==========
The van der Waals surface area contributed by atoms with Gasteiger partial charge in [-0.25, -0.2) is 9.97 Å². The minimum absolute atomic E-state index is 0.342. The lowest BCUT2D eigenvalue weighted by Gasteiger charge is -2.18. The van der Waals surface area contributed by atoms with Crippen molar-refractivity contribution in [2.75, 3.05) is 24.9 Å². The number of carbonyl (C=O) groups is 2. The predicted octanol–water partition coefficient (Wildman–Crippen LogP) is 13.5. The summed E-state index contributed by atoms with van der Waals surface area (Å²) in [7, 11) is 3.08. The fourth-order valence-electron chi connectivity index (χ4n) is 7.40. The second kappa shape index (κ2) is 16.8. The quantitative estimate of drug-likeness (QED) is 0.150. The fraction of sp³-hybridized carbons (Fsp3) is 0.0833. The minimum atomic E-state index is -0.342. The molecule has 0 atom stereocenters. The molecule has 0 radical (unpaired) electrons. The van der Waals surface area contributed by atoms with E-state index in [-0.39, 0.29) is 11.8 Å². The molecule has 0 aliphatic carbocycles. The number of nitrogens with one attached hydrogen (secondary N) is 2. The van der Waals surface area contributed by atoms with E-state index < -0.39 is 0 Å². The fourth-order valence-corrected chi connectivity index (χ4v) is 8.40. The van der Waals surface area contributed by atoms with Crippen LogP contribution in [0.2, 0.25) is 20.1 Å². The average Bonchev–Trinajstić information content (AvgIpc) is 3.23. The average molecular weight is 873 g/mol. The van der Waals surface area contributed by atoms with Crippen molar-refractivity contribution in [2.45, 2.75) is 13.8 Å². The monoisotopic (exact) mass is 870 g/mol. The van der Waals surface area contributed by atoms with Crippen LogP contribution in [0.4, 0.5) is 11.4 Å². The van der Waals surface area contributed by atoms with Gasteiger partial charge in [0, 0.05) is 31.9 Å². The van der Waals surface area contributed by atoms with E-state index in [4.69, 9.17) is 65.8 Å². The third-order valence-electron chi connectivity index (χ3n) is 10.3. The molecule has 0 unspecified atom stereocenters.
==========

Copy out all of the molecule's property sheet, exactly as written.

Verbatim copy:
The van der Waals surface area contributed by atoms with Gasteiger partial charge in [-0.25, -0.2) is 9.97 Å². The minimum absolute atomic E-state index is 0.342. The lowest BCUT2D eigenvalue weighted by Gasteiger charge is -2.18. The van der Waals surface area contributed by atoms with Crippen molar-refractivity contribution in [2.75, 3.05) is 24.9 Å². The number of carbonyl (C=O) groups is 2. The predicted octanol–water partition coefficient (Wildman–Crippen LogP) is 13.5. The summed E-state index contributed by atoms with van der Waals surface area (Å²) in [7, 11) is 3.08. The fourth-order valence-electron chi connectivity index (χ4n) is 7.40. The second kappa shape index (κ2) is 16.8. The quantitative estimate of drug-likeness (QED) is 0.150. The fraction of sp³-hybridized carbons (Fsp3) is 0.0833. The minimum atomic E-state index is -0.342. The molecule has 0 atom stereocenters. The molecule has 0 radical (unpaired) electrons. The van der Waals surface area contributed by atoms with E-state index in [-0.39, 0.29) is 11.8 Å². The molecule has 0 aliphatic carbocycles. The number of nitrogens with one attached hydrogen (secondary N) is 2. The van der Waals surface area contributed by atoms with E-state index < -0.39 is 0 Å². The fourth-order valence-corrected chi connectivity index (χ4v) is 8.40. The van der Waals surface area contributed by atoms with Crippen LogP contribution in [0.2, 0.25) is 20.1 Å². The average Bonchev–Trinajstić information content (AvgIpc) is 3.23. The average molecular weight is 873 g/mol. The van der Waals surface area contributed by atoms with Crippen molar-refractivity contribution in [2.45, 2.75) is 13.8 Å². The monoisotopic (exact) mass is 870 g/mol. The van der Waals surface area contributed by atoms with Crippen LogP contribution in [0.4, 0.5) is 11.4 Å². The van der Waals surface area contributed by atoms with Gasteiger partial charge in [0, 0.05) is 31.9 Å². The van der Waals surface area contributed by atoms with E-state index in [4.69, 9.17) is 65.8 Å². The third-order valence-electron chi connectivity index (χ3n) is 10.3. The molecule has 0 unspecified atom stereocenters.